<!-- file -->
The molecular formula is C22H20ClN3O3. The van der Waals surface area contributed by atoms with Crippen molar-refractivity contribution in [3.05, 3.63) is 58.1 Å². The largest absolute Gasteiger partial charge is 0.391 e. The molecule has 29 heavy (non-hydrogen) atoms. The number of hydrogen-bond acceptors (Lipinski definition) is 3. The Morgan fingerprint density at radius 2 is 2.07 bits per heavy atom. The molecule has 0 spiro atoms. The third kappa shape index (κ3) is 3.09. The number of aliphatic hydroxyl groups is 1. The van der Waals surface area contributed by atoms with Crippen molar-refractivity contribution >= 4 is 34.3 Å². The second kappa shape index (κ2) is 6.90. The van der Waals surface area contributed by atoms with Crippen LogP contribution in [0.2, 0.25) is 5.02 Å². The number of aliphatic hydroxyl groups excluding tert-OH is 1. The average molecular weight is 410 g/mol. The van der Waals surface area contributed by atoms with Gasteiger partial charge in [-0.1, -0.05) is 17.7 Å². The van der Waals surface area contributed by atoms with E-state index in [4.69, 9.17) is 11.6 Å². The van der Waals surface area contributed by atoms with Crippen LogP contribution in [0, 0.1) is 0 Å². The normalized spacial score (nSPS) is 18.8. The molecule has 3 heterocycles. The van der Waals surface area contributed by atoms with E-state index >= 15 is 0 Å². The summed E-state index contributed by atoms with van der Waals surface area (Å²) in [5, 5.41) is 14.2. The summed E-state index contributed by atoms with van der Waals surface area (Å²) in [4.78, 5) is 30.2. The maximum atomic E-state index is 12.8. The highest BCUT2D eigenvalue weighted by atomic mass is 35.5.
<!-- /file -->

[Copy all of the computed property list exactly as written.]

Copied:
The molecular formula is C22H20ClN3O3. The van der Waals surface area contributed by atoms with Crippen molar-refractivity contribution in [3.05, 3.63) is 58.1 Å². The largest absolute Gasteiger partial charge is 0.391 e. The molecule has 29 heavy (non-hydrogen) atoms. The number of hydrogen-bond acceptors (Lipinski definition) is 3. The Morgan fingerprint density at radius 2 is 2.07 bits per heavy atom. The molecule has 0 spiro atoms. The third kappa shape index (κ3) is 3.09. The number of aliphatic hydroxyl groups is 1. The van der Waals surface area contributed by atoms with Crippen molar-refractivity contribution >= 4 is 34.3 Å². The second kappa shape index (κ2) is 6.90. The van der Waals surface area contributed by atoms with Crippen LogP contribution in [0.2, 0.25) is 5.02 Å². The number of aliphatic hydroxyl groups excluding tert-OH is 1. The average molecular weight is 410 g/mol. The van der Waals surface area contributed by atoms with Gasteiger partial charge in [-0.1, -0.05) is 17.7 Å². The van der Waals surface area contributed by atoms with E-state index in [4.69, 9.17) is 11.6 Å². The van der Waals surface area contributed by atoms with Crippen LogP contribution in [0, 0.1) is 0 Å². The normalized spacial score (nSPS) is 18.8. The molecule has 3 heterocycles. The van der Waals surface area contributed by atoms with E-state index >= 15 is 0 Å². The summed E-state index contributed by atoms with van der Waals surface area (Å²) in [5, 5.41) is 14.2. The summed E-state index contributed by atoms with van der Waals surface area (Å²) in [4.78, 5) is 30.2. The maximum atomic E-state index is 12.8. The highest BCUT2D eigenvalue weighted by atomic mass is 35.5.